Their story could have been inspiration for “The Grapes of Wrath,” because Bill Nettles and younger twin Wayne lived the life of John Steinbeck’s poor and displaced.
Teenagers caught in the poverty of Oklahoma’s depression-era Dust Bowl, the boys had visions of a better life.
They decided to head west.
They had just turned 16.
The twins hopped a freight train near Claremore, Okla., while their mom, the widow Pearl, wasn’t looking.
Armed with a roll of salami and a long loaf of bread, Bill and Wayne rode the rails that followed the route of the highway U.S. 66.
Trouble loomed when the twins became separated during a stop near Albuquerque, New Mexico.
Wayne was looking for food when he was discovered by a railroad “bull”, one of the feared security guards that were hired by the railway to make sure the only riders were those who paid.
Wayne was forced to return home. He caught another freight and soon was reunited with his brother. Bill had made his way to relatives in Flinn Springs.
A PLACE TO STAY
The Nettles’ cousins, Ernie and Joe, lived in Flinn Springs, a tiny, unincorporated community east of El Cajon and west of Alpine.
That’s where the boys found a home and a promising future.
They soon would enter high school. The closest was Grossmont, about 11 miles away.
It was August, 1932.
The Foothillers of coach Jack Mashin were enjoying the most successful era in school history, posting a record of 35-5-2 from 1931-35 that included a streak of 23 wins and one tie.
(“We have a wide-awake club, a bunch of boys who take advantage of every break,” explained Mashin).
Bill Nettles played end and Wayne was the center.
Mashin’s squad was assured its second straight 9-0 season when Bill out jumped three Coronado defenders to catch Ben Reynolds’ pass for a touchdown on fourth down and 18 to give Grossmont a 7-0 victory.
The win wrapped up another Metropolitan League championship and Bill Nettles was one of the leading scorers in the County with 8 touchdowns and one PAT for 49 points.
Pearl Nettles’ sons had made a name for themselves and then moved on to Glendale Junior College. They closed out their collegiate careers in 1938 as members of San Diego State’s Southern California Conference champion.
The brothers bore such striking resemblance to each other that Bill once mistook himself for Wayne.
For a game at Fresno State, Bill was part of the first group of players traveling. Wayne was to come with another group the next day.
When Bill entered his hotel room, he faced a full-length mirror. “What are you doing here, Wayne?” said a stunned Bill as Bill looked at his own image.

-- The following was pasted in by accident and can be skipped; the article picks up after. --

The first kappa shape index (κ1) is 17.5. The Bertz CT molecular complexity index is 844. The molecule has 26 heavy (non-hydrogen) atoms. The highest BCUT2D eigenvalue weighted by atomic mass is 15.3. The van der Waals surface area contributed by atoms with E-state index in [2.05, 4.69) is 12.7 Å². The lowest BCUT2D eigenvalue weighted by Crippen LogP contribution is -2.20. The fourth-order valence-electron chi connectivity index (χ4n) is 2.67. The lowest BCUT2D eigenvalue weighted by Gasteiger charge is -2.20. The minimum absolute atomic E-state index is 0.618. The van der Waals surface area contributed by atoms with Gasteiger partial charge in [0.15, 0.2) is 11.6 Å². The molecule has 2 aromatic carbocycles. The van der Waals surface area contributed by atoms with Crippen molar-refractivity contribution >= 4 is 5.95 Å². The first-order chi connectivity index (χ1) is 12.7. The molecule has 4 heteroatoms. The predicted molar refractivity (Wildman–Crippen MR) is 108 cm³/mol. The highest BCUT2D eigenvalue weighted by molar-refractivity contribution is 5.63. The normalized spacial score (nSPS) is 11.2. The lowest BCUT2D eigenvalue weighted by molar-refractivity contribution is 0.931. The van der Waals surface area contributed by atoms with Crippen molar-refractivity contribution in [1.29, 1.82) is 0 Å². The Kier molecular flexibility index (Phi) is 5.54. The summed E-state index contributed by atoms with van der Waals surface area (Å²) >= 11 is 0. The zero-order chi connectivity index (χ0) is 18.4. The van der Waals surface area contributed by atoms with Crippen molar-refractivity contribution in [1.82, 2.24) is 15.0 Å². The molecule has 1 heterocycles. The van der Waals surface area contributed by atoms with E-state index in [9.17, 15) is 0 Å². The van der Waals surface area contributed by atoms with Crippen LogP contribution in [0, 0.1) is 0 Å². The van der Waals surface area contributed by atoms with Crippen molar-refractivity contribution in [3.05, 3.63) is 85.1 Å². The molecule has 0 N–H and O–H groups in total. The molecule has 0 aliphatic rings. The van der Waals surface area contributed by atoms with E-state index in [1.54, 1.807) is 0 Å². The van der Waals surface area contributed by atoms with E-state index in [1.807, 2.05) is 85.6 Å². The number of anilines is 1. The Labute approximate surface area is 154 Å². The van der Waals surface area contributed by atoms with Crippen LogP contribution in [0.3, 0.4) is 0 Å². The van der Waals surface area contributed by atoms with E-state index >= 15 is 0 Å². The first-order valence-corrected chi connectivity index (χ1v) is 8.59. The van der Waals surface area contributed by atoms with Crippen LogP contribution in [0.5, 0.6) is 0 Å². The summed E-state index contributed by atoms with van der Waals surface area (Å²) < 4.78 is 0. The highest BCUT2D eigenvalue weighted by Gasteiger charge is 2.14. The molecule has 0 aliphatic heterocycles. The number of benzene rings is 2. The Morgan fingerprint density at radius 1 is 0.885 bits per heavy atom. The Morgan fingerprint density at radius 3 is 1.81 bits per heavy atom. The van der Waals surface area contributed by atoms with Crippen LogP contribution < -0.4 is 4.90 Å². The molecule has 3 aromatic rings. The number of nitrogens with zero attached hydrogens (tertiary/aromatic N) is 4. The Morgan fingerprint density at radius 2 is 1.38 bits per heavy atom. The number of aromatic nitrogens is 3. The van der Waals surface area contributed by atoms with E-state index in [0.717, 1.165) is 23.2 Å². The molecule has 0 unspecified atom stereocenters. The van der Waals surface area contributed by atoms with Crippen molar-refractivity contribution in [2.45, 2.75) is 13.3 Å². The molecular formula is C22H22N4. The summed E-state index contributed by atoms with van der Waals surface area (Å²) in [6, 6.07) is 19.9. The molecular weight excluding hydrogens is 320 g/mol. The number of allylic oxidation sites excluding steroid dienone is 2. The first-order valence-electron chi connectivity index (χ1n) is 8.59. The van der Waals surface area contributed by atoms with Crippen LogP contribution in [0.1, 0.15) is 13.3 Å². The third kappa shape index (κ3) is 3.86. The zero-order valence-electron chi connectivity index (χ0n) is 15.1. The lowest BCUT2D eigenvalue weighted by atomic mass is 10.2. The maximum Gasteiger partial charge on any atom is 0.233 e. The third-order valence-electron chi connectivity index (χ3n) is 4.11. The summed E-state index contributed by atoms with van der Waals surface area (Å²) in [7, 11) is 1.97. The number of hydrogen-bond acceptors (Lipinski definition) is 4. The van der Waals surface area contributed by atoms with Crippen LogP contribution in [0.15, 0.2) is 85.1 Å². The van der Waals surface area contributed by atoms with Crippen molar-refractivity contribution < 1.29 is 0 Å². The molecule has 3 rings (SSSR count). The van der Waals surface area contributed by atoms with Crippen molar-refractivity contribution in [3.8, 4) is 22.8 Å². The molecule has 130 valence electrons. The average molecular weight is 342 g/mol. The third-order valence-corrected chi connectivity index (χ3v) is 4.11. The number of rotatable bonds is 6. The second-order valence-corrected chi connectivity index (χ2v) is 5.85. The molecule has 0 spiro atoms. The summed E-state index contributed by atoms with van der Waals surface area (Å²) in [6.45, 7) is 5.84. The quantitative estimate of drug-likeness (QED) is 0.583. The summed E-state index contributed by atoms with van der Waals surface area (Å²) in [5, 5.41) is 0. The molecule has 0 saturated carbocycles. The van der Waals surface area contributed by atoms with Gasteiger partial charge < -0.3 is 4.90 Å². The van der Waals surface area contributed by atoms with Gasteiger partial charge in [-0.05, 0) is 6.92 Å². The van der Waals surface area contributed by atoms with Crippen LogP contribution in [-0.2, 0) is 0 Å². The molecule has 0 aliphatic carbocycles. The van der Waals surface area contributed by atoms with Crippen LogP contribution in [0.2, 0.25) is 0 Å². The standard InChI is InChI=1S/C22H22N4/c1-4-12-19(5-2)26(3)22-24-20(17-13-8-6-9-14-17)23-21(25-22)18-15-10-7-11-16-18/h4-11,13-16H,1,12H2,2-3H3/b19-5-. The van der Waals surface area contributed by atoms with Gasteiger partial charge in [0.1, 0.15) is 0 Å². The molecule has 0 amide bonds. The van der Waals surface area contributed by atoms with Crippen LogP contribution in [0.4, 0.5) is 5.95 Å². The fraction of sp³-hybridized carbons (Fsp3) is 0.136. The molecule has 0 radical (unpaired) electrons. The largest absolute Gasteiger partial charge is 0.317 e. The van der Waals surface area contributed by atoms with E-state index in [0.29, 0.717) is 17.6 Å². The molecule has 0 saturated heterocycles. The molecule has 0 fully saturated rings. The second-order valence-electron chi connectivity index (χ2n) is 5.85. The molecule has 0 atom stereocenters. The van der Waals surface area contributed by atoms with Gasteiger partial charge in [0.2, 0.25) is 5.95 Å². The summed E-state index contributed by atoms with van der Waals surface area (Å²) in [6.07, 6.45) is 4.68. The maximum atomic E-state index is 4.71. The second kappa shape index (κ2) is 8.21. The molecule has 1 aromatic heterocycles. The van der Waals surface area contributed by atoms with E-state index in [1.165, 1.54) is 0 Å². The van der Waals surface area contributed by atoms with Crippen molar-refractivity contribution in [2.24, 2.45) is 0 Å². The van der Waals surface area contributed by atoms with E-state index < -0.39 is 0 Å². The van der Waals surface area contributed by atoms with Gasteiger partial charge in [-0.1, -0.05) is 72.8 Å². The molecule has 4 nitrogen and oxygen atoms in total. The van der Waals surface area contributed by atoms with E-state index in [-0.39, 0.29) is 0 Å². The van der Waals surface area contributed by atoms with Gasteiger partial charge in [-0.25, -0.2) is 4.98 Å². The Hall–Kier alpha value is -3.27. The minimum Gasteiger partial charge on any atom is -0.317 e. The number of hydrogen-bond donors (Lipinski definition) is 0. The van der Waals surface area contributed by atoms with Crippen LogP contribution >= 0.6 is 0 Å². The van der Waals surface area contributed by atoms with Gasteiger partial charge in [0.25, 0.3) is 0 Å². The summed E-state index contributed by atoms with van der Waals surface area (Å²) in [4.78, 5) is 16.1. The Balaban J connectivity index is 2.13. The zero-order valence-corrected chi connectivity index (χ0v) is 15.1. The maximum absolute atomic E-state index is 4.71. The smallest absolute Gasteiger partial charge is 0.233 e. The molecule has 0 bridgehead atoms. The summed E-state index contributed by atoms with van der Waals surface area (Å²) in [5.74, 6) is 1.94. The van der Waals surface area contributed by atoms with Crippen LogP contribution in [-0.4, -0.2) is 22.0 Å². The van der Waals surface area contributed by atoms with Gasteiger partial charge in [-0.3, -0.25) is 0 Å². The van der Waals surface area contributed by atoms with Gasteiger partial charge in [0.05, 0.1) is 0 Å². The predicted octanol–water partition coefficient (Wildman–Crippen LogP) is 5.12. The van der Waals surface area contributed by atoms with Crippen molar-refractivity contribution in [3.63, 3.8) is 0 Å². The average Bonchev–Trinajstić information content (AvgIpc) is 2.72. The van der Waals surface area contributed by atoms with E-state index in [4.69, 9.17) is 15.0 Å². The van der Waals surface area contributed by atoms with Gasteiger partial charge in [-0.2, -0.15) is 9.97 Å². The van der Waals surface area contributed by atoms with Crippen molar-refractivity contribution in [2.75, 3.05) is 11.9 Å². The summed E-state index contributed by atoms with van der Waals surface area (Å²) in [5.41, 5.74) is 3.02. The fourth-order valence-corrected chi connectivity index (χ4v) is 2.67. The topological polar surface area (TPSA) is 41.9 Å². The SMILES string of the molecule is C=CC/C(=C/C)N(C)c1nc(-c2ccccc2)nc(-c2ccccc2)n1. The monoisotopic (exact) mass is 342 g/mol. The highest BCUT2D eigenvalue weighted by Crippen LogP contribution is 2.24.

It was their offspring that forged a family legacy.
Bill’s son, John, was an all-San Diego Section end at St. Augustine in 1961.
John’s younger brother, Tom, was a basketball star at Hoover, earned a letter as a javelin thrower at San Diego CC, and caught 68 passes for the 1968 San Diego State football team.
Tom Nettles was drafted by the NFL Kansas City Chiefs and played in the 1975 U.S. Open golf championship.
Wayne Nettles’ son, Graig, was an all-Southern California selection in basketball at San Diego High and is best known for a 22-season major league baseball career, including 11 with the New York Yankees and three with the San Diego Padres.
Graig was one of the key players in the Padres’ drive to their first National League pennant in 1984.
Jim Nettles played basketball and baseball at Crawford High and six seasons in major league baseball.
San Diego’s Ambrose Schindler, the leading scorer among major schools with 15 touchdowns and 90 points, was the Southern California player of the year.
The only other area athlete from a major school to match Schindler’s football honor was San Diego’s Charlie Powell in 1950.
Schindler broke long runs and ran with toughness.
No records for total yardage exist, but Schindler ran inside and outside. In a 13-7 victory over visiting Pomona the product of San Diego’s Mission Hills community and Roosevelt Junior High rushed for 301 yards in 28 carries.
POLY RULES AGAIN
The Cavers were 16-3-2 in Schindler’s last two seasons but the Cavemen couldn’t get past Long Beach Poly this year, losing 20-13, on the road, finishing second in the Coast League, and out of the playoffs.
Years later Schindler, who went on to star at USC, returned to the scene of his high school glory.
Schindler annually worked San Diego Chargers games in Balboa Stadium as a member of the American Football League officiating staff.
ADAMS RETURNS TO TROY
Nelson Fisher of The San Diego Sun broke the news that Hilltoppers coach Hobbs Adams was leaving to accept a line coach position at USC, his alma mater.
Adams had just been elected head of the San Diego County Football Officials’ Association at that group’s season-ending awards banquet at Plata Real in the U.S. Grant Hotel.
Adams told Fisher that “I haven’t heard anything official yet, but I’ve always had a somewhat hidden desire to get back there with (USC coach Howard) Jones.”
Adams was 41-11-3 in six seasons with the Cavemen and took the 1933 team to the Southern California finals.
The former Hilltoppers player and San Diego native was 2-4 against arch-rival Long Beach Poly, all of the losses close and all almost impossible to swallow.
BRODERICK GETS POST
Early speculation on Adams’s successor centered around Bert Heiser, coach at Chaffey Junior College in Ontario, and Leo Callan, a Hilltoppers alum who was head coach at the University of Idaho and a former USC all-America.
San Diego principal John Aseltine stayed at home, elevating Glenn Broderick, who was on staff and had served as head track coach and Class B football coach.
AMBY TO NAVY?
An announcement by Hobbs Adams late in the season revealed that Schindler had been accepted at the Naval Academy and would enroll after his midterm graduation in February, 1935.
Schindler would play for coach Tom Hamilton, a former Navy all-America who had connections in San Diego and had just finished his first year as the Midshipmen’s coach with an 8-1 record.
Schindler never made it to Navy. He changed his mind. Perhaps it was coincidental with Adams’ change of address, but Schindler landed at USC.
It was a good move for Adams and Schindler and for Howard Jones. Played on USC’s Rose Bowl-winning squads in 1939 and ’40 and was most-valuable player in the 1940 Chicago
All-Star game against the NFL champion Green Bay Packers.
Schindler was a 13th-round selection of the Packers and the 119th player in the 1940 draft but opted for coaching on the high school and junior college levels.
RISING IN THE EAST
Hoover was in its fifth year and ambitious.
The East San Diego school had dropped out of the City Prep League after the 1932 season and, as an independent, sought a stronger schedule and more recognition.
A game with San Diego High, first earned in 1933, was only part of the plan.